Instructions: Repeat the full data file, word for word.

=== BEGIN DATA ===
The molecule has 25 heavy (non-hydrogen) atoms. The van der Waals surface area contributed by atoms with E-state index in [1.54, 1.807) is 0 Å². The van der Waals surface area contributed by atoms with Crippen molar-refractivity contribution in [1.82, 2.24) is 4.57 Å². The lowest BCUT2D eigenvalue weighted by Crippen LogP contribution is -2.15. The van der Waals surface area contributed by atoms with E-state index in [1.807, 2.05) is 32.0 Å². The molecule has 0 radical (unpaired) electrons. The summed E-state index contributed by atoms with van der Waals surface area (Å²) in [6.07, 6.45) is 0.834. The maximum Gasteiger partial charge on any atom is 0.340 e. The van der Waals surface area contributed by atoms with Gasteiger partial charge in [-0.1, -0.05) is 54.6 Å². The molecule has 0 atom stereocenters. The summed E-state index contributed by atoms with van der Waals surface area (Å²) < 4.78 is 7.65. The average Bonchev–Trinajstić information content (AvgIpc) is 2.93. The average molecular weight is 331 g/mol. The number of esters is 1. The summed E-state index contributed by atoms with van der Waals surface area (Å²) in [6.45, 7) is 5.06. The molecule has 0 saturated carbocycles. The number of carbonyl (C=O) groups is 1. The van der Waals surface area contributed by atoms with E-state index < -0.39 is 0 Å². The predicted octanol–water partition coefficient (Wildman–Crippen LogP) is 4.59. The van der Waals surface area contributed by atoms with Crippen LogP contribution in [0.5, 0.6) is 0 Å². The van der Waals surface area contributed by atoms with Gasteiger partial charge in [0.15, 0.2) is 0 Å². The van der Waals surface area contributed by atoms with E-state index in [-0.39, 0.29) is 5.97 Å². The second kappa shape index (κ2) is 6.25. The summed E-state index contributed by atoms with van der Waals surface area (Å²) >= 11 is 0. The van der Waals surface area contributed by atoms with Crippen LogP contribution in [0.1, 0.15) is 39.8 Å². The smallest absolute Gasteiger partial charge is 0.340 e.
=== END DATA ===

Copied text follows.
The molecule has 25 heavy (non-hydrogen) atoms. The van der Waals surface area contributed by atoms with E-state index in [1.54, 1.807) is 0 Å². The van der Waals surface area contributed by atoms with Crippen molar-refractivity contribution in [1.82, 2.24) is 4.57 Å². The lowest BCUT2D eigenvalue weighted by Crippen LogP contribution is -2.15. The van der Waals surface area contributed by atoms with E-state index in [1.807, 2.05) is 32.0 Å². The molecule has 0 radical (unpaired) electrons. The summed E-state index contributed by atoms with van der Waals surface area (Å²) in [6.07, 6.45) is 0.834. The maximum Gasteiger partial charge on any atom is 0.340 e. The van der Waals surface area contributed by atoms with Gasteiger partial charge in [-0.1, -0.05) is 54.6 Å². The molecule has 0 atom stereocenters. The summed E-state index contributed by atoms with van der Waals surface area (Å²) < 4.78 is 7.65. The average Bonchev–Trinajstić information content (AvgIpc) is 2.93. The average molecular weight is 331 g/mol. The number of esters is 1. The summed E-state index contributed by atoms with van der Waals surface area (Å²) in [6.45, 7) is 5.06. The molecule has 0 saturated carbocycles. The number of carbonyl (C=O) groups is 1. The van der Waals surface area contributed by atoms with E-state index < -0.39 is 0 Å². The predicted octanol–water partition coefficient (Wildman–Crippen LogP) is 4.59. The van der Waals surface area contributed by atoms with Crippen LogP contribution in [0.5, 0.6) is 0 Å². The van der Waals surface area contributed by atoms with Gasteiger partial charge in [0.15, 0.2) is 0 Å². The van der Waals surface area contributed by atoms with E-state index in [-0.39, 0.29) is 5.97 Å². The second kappa shape index (κ2) is 6.25. The summed E-state index contributed by atoms with van der Waals surface area (Å²) >= 11 is 0. The van der Waals surface area contributed by atoms with Crippen LogP contribution in [0.1, 0.15) is 39.8 Å². The smallest absolute Gasteiger partial charge is 0.340 e.